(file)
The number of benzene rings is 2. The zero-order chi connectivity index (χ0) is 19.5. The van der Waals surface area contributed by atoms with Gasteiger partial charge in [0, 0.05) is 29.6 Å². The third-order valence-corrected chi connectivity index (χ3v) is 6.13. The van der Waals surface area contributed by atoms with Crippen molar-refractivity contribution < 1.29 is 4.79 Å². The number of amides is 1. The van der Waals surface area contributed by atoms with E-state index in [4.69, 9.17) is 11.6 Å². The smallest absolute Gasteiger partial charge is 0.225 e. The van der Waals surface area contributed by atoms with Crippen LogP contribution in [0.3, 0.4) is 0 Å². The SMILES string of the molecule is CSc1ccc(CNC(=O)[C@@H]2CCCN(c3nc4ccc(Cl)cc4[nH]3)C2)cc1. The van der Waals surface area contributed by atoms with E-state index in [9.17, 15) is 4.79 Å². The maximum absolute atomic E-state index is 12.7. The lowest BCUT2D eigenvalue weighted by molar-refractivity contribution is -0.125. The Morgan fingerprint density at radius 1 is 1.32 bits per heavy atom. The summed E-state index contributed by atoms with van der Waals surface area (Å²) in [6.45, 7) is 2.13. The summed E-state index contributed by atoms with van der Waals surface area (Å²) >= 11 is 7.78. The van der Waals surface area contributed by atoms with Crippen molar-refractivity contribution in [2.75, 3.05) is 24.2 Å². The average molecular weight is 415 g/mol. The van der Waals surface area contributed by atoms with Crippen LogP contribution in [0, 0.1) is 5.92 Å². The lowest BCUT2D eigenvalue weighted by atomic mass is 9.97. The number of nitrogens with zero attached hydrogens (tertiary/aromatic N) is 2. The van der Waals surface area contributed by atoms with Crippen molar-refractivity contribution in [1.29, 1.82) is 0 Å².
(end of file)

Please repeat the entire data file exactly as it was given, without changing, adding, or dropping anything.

The number of benzene rings is 2. The zero-order chi connectivity index (χ0) is 19.5. The van der Waals surface area contributed by atoms with Gasteiger partial charge in [0, 0.05) is 29.6 Å². The third-order valence-corrected chi connectivity index (χ3v) is 6.13. The van der Waals surface area contributed by atoms with Crippen molar-refractivity contribution < 1.29 is 4.79 Å². The number of amides is 1. The van der Waals surface area contributed by atoms with E-state index in [4.69, 9.17) is 11.6 Å². The smallest absolute Gasteiger partial charge is 0.225 e. The van der Waals surface area contributed by atoms with Crippen LogP contribution in [0.3, 0.4) is 0 Å². The SMILES string of the molecule is CSc1ccc(CNC(=O)[C@@H]2CCCN(c3nc4ccc(Cl)cc4[nH]3)C2)cc1. The van der Waals surface area contributed by atoms with E-state index in [9.17, 15) is 4.79 Å². The maximum absolute atomic E-state index is 12.7. The lowest BCUT2D eigenvalue weighted by molar-refractivity contribution is -0.125. The Morgan fingerprint density at radius 1 is 1.32 bits per heavy atom. The summed E-state index contributed by atoms with van der Waals surface area (Å²) in [6.45, 7) is 2.13. The summed E-state index contributed by atoms with van der Waals surface area (Å²) >= 11 is 7.78. The van der Waals surface area contributed by atoms with Crippen molar-refractivity contribution in [2.75, 3.05) is 24.2 Å². The average molecular weight is 415 g/mol. The van der Waals surface area contributed by atoms with Crippen LogP contribution in [0, 0.1) is 5.92 Å². The lowest BCUT2D eigenvalue weighted by atomic mass is 9.97. The number of nitrogens with zero attached hydrogens (tertiary/aromatic N) is 2. The van der Waals surface area contributed by atoms with Crippen molar-refractivity contribution in [1.29, 1.82) is 0 Å².